In recent years, we’ve seen some African Australians unsuccessfully vying for parliamentary seats in both federal and state government.
But sometimes success comes from being the right person, in the right place at the right time.
At last year’s federal election, Kenyan born Lucy Gichuhi was listed second on Family First’s ticket in South Australia, behind Bob Day.
As fate would have it, the Australian High Court ruled Bob Day’s election to the senate invalid and Lucy Gichuhi made history as our nation’s first African Australian senator.
News stories followed, depicting her ‘fairy tale’ journey from her childhood spent in the slums of Kenya to attaining one of the highest offices in Australia.
SALT Magazine sat for a one-on-one interview with the new senator to talk about her new role and how she will address some of the challenges facing the African community in Australia.
Senator Gichuhi said entering politics was not on her mind when she arrived in Australia from Kenya with her husband William and young daughters Peris, Agnes and Joy in 1999.
She was more concerned about how to settle and adjust to her new environment.
Reflecting on how it all started, Senator Gichuhi said her political journey happened very quickly.
“After finishing my law degree, I started doing an internship with former senator Bob Day in Canberra, he asked me to be on his ticket, I agreed and the next thing I know I’m a senator.”
When the Australian Conservatives Party absorbed her party after the election, Senator Gichuhi opted to serve as an independent instead: “I’ve never thought of myself as a politician but I’ve always been keen to champion people’s causes, I’m kind of a problem solver,” she said with a hearty laugh.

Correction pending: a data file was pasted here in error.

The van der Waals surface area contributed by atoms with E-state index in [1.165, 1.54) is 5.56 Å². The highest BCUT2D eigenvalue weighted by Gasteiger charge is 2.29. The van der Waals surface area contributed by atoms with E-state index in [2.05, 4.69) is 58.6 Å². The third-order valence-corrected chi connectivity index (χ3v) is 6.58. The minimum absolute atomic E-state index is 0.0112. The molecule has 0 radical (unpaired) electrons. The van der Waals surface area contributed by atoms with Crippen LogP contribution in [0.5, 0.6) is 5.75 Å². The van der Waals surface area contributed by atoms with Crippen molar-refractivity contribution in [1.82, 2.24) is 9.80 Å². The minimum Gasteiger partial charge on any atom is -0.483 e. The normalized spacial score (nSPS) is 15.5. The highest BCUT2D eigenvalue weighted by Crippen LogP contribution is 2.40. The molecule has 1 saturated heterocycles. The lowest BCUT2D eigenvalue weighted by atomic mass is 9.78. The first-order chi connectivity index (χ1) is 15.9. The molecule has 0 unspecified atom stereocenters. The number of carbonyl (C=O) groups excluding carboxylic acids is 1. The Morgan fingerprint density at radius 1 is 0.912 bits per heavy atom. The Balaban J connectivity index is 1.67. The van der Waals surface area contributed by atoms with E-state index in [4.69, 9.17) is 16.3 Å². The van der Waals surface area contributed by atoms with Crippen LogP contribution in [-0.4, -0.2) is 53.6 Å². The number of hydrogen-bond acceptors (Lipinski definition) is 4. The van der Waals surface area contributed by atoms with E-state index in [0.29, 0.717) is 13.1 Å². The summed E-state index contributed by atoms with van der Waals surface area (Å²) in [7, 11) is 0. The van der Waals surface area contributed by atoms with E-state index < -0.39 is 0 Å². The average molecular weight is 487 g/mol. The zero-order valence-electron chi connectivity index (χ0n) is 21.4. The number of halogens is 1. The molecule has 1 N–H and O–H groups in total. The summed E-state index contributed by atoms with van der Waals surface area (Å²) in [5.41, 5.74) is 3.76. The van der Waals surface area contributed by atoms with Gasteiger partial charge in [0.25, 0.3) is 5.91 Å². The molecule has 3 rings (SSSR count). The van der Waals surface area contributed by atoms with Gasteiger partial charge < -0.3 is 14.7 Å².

The Senator said her primary focus will be on aged care, financial literacy and adult literacy for people from multicultural backgrounds.
When it comes to the challenges facing the African Australian Community such as unemployment, domestic violence and racism, she said she hopes that her current position helps to demonstrate that people are free to pursue their goals in Australia. “If just one person hears my story andis encouraged to pursue their dreams and know anything is possible, then I am happy,” she said.
Senator Gichuhi would also like to see African Australians engage with the wider community and volunteer in all spheres of life, including local councils and the legal system, so that people of African descent are more visible and able to help each other as well as break down racism.
She also talked about the dependency syndrome in the African community and emphasized it was vital to go to school and study English and then develop the skills needed in Australia so it is easier to get a job.
“It’s called positioning, there comes a time when we have to be clever and think of what this country needs. Doctors and nurses will not be discriminated against because they are needed.”
According to Senator Gichuhi being the first African Australian senator feels like first day of high school. “It’s a challenge, I’m not only doing for me but for all of us coming from multicultural backgrounds, for most of us who are the first of our generation to come to Australia. We must know that anything is possible here and we can challenge racism.”
Her parting message to African Australian readers is to start at grassroots level and work your way to the top.
“Let’s position ourselves to be seen. Let’s recognize we are here now and ask questions and ask for positions, I’m not saying employment, I’m saying ask for leadership positions. Ask , to volunteer…we need to break through and be involved in mainstream activities.”
It was great talking to Senator Gichuhi and SALT Magazine wishes her all the best.